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hoffman who was the leader and i think a rather interesting man. and then we got more deeply into vietnam and i was thinking about doing a book on the swift boat veterans. and then it turned out that very few people have an interest in the swift boat veterans or even vietnam. >> rose: right. >> the following year when debbie gets into the act in a serious way we began to think about her ideas and mine and collaborate d put it into a book which ended up as "haunting legacy." >> rose: have you collaborated before, ever? >> no... >> ever since she was born. (laughter) >> rose: was it inevitable that you would become a journalist, do you think? >> i think so. i mean, i think growing up in a family with my father being a t.v. reporter, my uncle. it was... >> rose: it was in the air. >> it was in the air to go into journalism in some way. i ended up on the print side. >> rose: and so here we are.
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and you call it "the haunting legacy." why "the haunting legacy"? >> it's something that really haunts ever president since the war ended. so we start wit president ford as the war was ending and we do a chapter on each president up to president obama. and each was affected by this war in terms of both his personal life, his experiences, his politics in terms of the campaign and primarily his foreign policy decision making. >> rose: define what you think... not the legacy... or the legacy, the first war that amera had lost. >> the two key points, charlie. it's a very key point. we hadeen so fortunate throughout american history. we had not lost. we won. we won wars. >> rose: george baconave the best advice. >> declare vtory and then go home. right. but when america lost in 1975-- and it's an interesting point to discuss, because there are still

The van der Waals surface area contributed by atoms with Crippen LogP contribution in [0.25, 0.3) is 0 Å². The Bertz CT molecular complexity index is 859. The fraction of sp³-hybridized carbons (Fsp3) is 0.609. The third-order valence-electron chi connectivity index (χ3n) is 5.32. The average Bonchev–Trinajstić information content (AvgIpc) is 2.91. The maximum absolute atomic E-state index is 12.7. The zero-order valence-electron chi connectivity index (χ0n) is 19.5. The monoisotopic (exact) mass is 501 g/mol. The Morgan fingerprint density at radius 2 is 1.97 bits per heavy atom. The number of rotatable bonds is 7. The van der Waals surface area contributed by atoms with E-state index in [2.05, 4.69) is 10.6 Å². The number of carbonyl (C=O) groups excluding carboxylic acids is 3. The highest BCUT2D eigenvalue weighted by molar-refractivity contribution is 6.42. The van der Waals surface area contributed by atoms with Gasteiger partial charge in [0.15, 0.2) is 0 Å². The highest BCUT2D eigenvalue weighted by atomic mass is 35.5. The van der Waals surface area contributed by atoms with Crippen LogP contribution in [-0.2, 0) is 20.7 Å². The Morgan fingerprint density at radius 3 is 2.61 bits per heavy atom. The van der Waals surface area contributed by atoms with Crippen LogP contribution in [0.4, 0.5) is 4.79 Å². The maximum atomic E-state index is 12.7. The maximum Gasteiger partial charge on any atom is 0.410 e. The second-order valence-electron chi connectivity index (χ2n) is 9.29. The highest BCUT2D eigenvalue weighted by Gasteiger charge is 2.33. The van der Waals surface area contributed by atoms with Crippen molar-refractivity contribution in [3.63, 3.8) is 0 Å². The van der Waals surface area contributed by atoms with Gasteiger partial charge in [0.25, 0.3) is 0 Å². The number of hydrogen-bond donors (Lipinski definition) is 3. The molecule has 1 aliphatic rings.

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many people who are going to watch this program and say "we didn't lose in vietnam. the congress pulled the money and therefore we could not have won." okay. there's something very valid and very poignant about that point of view. i just they whether the congress pulled the money, whether the pentagon had the wrong strategy, whether the presidents themselves were wrong in theay which they viewed the cold war and our position in vietnam as part of that cold war. whever it was, we, the united ates of america, lost. and because it was the first war we ever lost and because we we and remain a great power, how does a great power-- a key qution. how does a great power adjustto a major military loss? how does it affect the politics? w does it affect the personalities of these people? >> rose: so if you look for historical precedent, wher do you go and wha disdo you
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discover? not vietnam in america butther historicalrecedents. >> germany in the 20th century beat twice. what do you do? the first time you go into a deep depression leading to hitler. >> rose: right. >> and the second time you are beaten what do you do? you become a democracy and a flourishing one. >> rose: r rebuild from the bottom. >> you rebuild from the bottom. and japan went through the same kind of thing. china. so as great powers lose they also learn a great deal about themselves. >> rose: okay but there's differences here. number one, what i was thinking about-- even though it collapsed for her reasons l-- was the soviet union in afghanistan >> ah, yes. and that is a very important part of "the haunting legacy" because chapter 3 with carter and really right up through with reagan and bush one, vietnam and afghanistan have been sort of intellectually married and why do i say that?